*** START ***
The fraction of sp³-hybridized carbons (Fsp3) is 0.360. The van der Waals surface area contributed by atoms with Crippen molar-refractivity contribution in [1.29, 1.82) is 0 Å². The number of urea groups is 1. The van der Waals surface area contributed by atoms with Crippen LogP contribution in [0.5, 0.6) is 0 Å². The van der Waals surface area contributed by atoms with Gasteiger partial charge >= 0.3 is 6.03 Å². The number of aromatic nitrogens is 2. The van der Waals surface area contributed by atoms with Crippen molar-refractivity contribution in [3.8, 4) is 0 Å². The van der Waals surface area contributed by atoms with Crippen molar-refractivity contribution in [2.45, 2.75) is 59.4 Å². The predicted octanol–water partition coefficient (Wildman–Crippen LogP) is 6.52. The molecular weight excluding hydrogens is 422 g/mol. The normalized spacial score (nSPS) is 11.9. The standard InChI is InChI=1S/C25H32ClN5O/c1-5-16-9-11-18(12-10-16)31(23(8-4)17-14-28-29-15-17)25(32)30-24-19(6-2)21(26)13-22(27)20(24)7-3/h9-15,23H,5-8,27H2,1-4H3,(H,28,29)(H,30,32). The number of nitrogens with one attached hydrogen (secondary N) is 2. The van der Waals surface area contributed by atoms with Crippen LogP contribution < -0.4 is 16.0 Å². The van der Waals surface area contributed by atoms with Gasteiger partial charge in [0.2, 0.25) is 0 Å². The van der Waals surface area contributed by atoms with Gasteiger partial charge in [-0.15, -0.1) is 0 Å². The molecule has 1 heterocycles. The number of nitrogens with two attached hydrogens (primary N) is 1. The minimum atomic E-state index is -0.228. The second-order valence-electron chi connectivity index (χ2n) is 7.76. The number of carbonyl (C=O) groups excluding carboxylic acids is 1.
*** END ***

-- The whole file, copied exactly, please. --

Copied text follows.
The fraction of sp³-hybridized carbons (Fsp3) is 0.360. The van der Waals surface area contributed by atoms with Crippen molar-refractivity contribution in [1.29, 1.82) is 0 Å². The number of urea groups is 1. The van der Waals surface area contributed by atoms with Crippen LogP contribution in [0.5, 0.6) is 0 Å². The van der Waals surface area contributed by atoms with Gasteiger partial charge >= 0.3 is 6.03 Å². The number of aromatic nitrogens is 2. The van der Waals surface area contributed by atoms with Crippen molar-refractivity contribution in [3.8, 4) is 0 Å². The van der Waals surface area contributed by atoms with Crippen molar-refractivity contribution in [2.45, 2.75) is 59.4 Å². The predicted octanol–water partition coefficient (Wildman–Crippen LogP) is 6.52. The molecular weight excluding hydrogens is 422 g/mol. The normalized spacial score (nSPS) is 11.9. The standard InChI is InChI=1S/C25H32ClN5O/c1-5-16-9-11-18(12-10-16)31(23(8-4)17-14-28-29-15-17)25(32)30-24-19(6-2)21(26)13-22(27)20(24)7-3/h9-15,23H,5-8,27H2,1-4H3,(H,28,29)(H,30,32). The number of nitrogens with one attached hydrogen (secondary N) is 2. The van der Waals surface area contributed by atoms with Crippen LogP contribution < -0.4 is 16.0 Å². The van der Waals surface area contributed by atoms with Gasteiger partial charge in [0.2, 0.25) is 0 Å². The van der Waals surface area contributed by atoms with Gasteiger partial charge in [-0.15, -0.1) is 0 Å². The molecule has 1 heterocycles. The number of nitrogens with two attached hydrogens (primary N) is 1. The minimum atomic E-state index is -0.228. The second-order valence-electron chi connectivity index (χ2n) is 7.76. The number of carbonyl (C=O) groups excluding carboxylic acids is 1.